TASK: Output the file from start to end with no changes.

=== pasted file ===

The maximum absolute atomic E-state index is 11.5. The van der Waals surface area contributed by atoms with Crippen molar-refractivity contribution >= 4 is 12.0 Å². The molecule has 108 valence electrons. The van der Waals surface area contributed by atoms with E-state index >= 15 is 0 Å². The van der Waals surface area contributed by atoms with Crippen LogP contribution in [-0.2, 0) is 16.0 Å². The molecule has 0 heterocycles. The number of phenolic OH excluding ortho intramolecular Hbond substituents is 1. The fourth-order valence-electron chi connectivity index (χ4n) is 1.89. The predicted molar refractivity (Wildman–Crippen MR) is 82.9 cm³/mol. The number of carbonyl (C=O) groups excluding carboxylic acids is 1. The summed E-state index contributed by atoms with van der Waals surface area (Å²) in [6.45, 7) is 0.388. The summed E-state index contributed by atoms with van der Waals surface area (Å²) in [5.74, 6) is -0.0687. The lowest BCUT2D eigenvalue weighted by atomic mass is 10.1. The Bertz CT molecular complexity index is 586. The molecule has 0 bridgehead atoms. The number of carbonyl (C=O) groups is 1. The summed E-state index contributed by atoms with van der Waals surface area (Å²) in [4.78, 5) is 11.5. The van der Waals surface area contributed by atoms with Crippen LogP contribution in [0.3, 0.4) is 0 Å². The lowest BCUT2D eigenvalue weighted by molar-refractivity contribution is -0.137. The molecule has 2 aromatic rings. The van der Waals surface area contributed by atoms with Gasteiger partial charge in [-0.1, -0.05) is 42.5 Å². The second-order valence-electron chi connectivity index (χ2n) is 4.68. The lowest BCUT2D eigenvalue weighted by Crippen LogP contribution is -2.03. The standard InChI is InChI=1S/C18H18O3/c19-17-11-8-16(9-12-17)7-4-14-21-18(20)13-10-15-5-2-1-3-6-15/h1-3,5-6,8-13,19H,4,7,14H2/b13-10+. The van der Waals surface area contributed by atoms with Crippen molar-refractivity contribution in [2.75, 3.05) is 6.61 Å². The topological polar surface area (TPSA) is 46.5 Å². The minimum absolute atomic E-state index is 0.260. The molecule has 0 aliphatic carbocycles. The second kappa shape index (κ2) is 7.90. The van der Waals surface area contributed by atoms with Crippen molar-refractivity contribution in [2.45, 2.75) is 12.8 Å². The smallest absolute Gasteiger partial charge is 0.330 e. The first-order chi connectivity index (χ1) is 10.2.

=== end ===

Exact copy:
The maximum absolute atomic E-state index is 11.5. The van der Waals surface area contributed by atoms with Crippen molar-refractivity contribution >= 4 is 12.0 Å². The molecule has 108 valence electrons. The van der Waals surface area contributed by atoms with E-state index >= 15 is 0 Å². The van der Waals surface area contributed by atoms with Crippen LogP contribution in [-0.2, 0) is 16.0 Å². The molecule has 0 heterocycles. The number of phenolic OH excluding ortho intramolecular Hbond substituents is 1. The fourth-order valence-electron chi connectivity index (χ4n) is 1.89. The predicted molar refractivity (Wildman–Crippen MR) is 82.9 cm³/mol. The number of carbonyl (C=O) groups excluding carboxylic acids is 1. The summed E-state index contributed by atoms with van der Waals surface area (Å²) in [6.45, 7) is 0.388. The summed E-state index contributed by atoms with van der Waals surface area (Å²) in [5.74, 6) is -0.0687. The lowest BCUT2D eigenvalue weighted by atomic mass is 10.1. The Bertz CT molecular complexity index is 586. The molecule has 0 bridgehead atoms. The number of carbonyl (C=O) groups is 1. The summed E-state index contributed by atoms with van der Waals surface area (Å²) in [4.78, 5) is 11.5. The van der Waals surface area contributed by atoms with Crippen LogP contribution in [0.3, 0.4) is 0 Å². The lowest BCUT2D eigenvalue weighted by molar-refractivity contribution is -0.137. The molecule has 2 aromatic rings. The van der Waals surface area contributed by atoms with Gasteiger partial charge in [-0.1, -0.05) is 42.5 Å². The second-order valence-electron chi connectivity index (χ2n) is 4.68. The lowest BCUT2D eigenvalue weighted by Crippen LogP contribution is -2.03. The standard InChI is InChI=1S/C18H18O3/c19-17-11-8-16(9-12-17)7-4-14-21-18(20)13-10-15-5-2-1-3-6-15/h1-3,5-6,8-13,19H,4,7,14H2/b13-10+. The van der Waals surface area contributed by atoms with Crippen molar-refractivity contribution in [2.75, 3.05) is 6.61 Å². The topological polar surface area (TPSA) is 46.5 Å². The minimum absolute atomic E-state index is 0.260. The molecule has 0 aliphatic carbocycles. The second kappa shape index (κ2) is 7.90. The van der Waals surface area contributed by atoms with Crippen molar-refractivity contribution in [2.45, 2.75) is 12.8 Å². The smallest absolute Gasteiger partial charge is 0.330 e. The first-order chi connectivity index (χ1) is 10.2.